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Signs that Hideaki Anno is Trolling His Fans
Anime fans know him. Who wouldn’t? That depressed man from the Ube, Yamaguchi was responsible for giving us the biggest mind bender in anime history. The Neon Genesis Evangelion started as a poorly budgeted, but well-made piece of work that will change anime forever. It introduced us to various themes, aesthetics, stories and everything that influenced later anime, from common shonen to mecha. Reactions are mixed though. While fans praised how the Evangelion brought anime to an even deeper level, critics pointed out how the series was overrated. For them it was a collection of gibberish sketches made to give you a migraine. Deep or not, a masterpiece or disaster piece, it seems that Anno is up to something here.
That the Evangelion series was made to poke fun at the audiences…
Apart from the fact that it is meant to express his depression, parts of the series seems to ridicule not just the viewers but the whole otaku culture. It criticizes the mecha anime genre and the whole anime fandom without becoming a caricature of the genre. We could consider this as Anno’s gigantic obscene hand gesture to the fans of the series, which became increasingly prevalent in The End of Evangelion movie. If you want to know more, just read below.
1. The Story Went from Cheerful to Moody
In my opinion the story had a good start. Great pacing and scene and we are immediately introduced to the whole point of the series. At least that’s what we thought at first. It had all the hallmarks of traditional anime like a harem of girls, teen humours and giant robots. As the series progress the childish fun wore off and the scenes became sensualized. In fact compared to many anime that time, it feels more adult and daring. The giant robot battles, fun school life, everything became a mix of psychological and emotional mess. Things became all too moody as the characters sunk into a downturn. This is not the usual melodrama you might find in a television series. This type of depression is darker, almost insane!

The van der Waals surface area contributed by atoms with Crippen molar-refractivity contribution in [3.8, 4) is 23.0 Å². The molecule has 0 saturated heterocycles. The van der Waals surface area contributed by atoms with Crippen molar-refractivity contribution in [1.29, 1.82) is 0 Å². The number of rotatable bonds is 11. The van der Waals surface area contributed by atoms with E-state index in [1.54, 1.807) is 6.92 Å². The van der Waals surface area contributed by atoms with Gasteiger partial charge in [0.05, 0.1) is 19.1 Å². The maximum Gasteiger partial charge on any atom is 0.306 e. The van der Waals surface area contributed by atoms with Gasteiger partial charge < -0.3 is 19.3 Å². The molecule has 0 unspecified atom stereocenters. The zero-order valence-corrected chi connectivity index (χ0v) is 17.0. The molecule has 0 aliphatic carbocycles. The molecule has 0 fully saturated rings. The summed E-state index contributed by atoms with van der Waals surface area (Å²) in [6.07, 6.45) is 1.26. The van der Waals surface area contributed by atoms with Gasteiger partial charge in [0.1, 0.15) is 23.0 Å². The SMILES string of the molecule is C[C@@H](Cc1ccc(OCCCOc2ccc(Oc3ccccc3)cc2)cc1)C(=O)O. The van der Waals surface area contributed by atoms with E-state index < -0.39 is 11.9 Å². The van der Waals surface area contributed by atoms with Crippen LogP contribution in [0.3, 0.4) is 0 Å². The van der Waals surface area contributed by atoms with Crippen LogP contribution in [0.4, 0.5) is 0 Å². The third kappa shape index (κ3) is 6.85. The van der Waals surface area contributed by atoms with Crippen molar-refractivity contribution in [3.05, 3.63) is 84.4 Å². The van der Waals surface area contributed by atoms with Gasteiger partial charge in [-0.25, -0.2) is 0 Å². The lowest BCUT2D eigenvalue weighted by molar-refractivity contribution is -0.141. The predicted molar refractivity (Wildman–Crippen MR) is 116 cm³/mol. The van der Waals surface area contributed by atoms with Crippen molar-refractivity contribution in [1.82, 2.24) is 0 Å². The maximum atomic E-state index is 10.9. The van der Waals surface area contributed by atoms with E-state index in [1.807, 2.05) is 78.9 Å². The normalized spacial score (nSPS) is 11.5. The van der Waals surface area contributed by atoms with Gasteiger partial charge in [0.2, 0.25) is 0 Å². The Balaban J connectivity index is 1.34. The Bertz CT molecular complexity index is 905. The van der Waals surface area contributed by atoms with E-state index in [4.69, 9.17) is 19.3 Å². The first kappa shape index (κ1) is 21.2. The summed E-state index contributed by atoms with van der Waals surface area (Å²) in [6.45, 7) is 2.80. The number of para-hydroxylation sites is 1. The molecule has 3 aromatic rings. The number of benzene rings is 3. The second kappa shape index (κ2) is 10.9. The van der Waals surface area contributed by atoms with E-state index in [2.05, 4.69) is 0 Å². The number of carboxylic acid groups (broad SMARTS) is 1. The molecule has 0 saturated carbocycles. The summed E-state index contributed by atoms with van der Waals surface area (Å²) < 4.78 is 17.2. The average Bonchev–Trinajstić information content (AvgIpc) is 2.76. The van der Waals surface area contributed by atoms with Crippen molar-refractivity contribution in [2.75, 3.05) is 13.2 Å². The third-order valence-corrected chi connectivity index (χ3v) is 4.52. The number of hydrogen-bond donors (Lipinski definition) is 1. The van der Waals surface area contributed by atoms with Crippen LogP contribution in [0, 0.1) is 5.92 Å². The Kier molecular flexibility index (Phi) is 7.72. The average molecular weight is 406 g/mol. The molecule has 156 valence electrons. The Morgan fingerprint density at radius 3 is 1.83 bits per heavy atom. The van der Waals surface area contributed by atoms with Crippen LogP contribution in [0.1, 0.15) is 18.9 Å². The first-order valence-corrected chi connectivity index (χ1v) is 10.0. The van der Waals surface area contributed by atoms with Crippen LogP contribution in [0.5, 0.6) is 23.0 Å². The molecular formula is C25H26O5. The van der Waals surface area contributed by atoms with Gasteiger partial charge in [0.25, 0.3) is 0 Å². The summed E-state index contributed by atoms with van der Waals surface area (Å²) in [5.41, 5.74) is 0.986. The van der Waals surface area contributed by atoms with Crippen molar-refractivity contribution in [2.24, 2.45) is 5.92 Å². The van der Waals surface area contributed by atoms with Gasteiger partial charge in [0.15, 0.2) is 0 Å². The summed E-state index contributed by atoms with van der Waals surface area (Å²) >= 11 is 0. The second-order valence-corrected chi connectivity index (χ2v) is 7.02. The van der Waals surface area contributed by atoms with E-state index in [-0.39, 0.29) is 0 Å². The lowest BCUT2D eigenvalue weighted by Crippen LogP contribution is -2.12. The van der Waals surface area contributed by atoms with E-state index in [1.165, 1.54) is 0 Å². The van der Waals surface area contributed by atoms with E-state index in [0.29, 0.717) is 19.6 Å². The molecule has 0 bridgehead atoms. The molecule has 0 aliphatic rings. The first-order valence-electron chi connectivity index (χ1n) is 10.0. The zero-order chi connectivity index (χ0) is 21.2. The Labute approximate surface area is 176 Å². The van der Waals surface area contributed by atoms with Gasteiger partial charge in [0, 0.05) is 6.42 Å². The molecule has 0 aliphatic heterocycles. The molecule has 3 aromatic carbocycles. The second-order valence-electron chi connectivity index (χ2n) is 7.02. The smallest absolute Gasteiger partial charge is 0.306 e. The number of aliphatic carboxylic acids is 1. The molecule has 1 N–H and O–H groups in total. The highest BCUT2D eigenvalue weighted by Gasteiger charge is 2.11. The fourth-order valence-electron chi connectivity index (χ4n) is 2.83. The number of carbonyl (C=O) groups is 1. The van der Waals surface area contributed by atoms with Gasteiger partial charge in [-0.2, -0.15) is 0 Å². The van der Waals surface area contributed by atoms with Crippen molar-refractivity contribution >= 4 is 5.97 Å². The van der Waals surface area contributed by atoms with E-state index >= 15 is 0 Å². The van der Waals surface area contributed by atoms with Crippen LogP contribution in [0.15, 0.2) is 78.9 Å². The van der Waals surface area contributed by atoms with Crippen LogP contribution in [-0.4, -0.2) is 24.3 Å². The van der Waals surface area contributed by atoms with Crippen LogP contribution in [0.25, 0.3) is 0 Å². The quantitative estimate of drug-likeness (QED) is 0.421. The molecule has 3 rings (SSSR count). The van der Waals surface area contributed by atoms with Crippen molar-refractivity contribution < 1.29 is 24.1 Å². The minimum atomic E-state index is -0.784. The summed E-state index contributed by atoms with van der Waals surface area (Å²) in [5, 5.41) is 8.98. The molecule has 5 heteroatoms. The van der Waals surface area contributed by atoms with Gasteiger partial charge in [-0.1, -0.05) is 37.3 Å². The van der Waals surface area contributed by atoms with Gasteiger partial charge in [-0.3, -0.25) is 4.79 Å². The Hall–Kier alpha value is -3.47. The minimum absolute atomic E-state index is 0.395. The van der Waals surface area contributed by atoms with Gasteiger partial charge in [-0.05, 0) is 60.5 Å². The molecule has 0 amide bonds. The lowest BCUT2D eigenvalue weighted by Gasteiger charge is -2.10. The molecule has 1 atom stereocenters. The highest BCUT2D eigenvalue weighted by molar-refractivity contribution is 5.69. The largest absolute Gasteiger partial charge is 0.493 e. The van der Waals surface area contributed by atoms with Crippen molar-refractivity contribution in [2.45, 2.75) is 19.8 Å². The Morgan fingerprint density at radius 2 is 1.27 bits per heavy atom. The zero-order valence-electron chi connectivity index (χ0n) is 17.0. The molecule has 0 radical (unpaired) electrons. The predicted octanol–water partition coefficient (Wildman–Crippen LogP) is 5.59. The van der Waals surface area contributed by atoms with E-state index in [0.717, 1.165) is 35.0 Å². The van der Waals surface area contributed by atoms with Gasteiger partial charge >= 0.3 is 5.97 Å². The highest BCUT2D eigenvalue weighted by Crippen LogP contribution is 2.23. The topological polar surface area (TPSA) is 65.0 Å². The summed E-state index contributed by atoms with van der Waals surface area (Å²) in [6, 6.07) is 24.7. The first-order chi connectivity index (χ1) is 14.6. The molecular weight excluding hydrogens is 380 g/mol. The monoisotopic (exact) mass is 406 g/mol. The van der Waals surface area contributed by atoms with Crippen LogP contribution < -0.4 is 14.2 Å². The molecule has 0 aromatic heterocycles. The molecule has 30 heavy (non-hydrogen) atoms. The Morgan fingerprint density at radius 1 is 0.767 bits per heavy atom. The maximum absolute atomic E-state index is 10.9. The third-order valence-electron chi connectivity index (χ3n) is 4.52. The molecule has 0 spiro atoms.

This is how Anno basically deconstructs the whole mecha genre. He gave us what we liked before taking it away. He basically said, “You want it, you can’t have it” in our face. From a mecha anime, it became a non mecha anime. Possibly it is meant to disappoint, though fans are more disappointed with the ending though. Now being deep and depressing is what people liked about the series, but Anno is not through yet.
2. How the End of Evangelion Came to Be
If Anno is out to get his fans, it is not working as expected. The series meant to deconstruct otaku culture became an otaku icon in itself. They have problems with the ending though, so Anno’s answered with an animated movie. Now that he had the budget, he will give them what they want.
It’s like saying, “You want a deep and depressing anime, and then eat this!”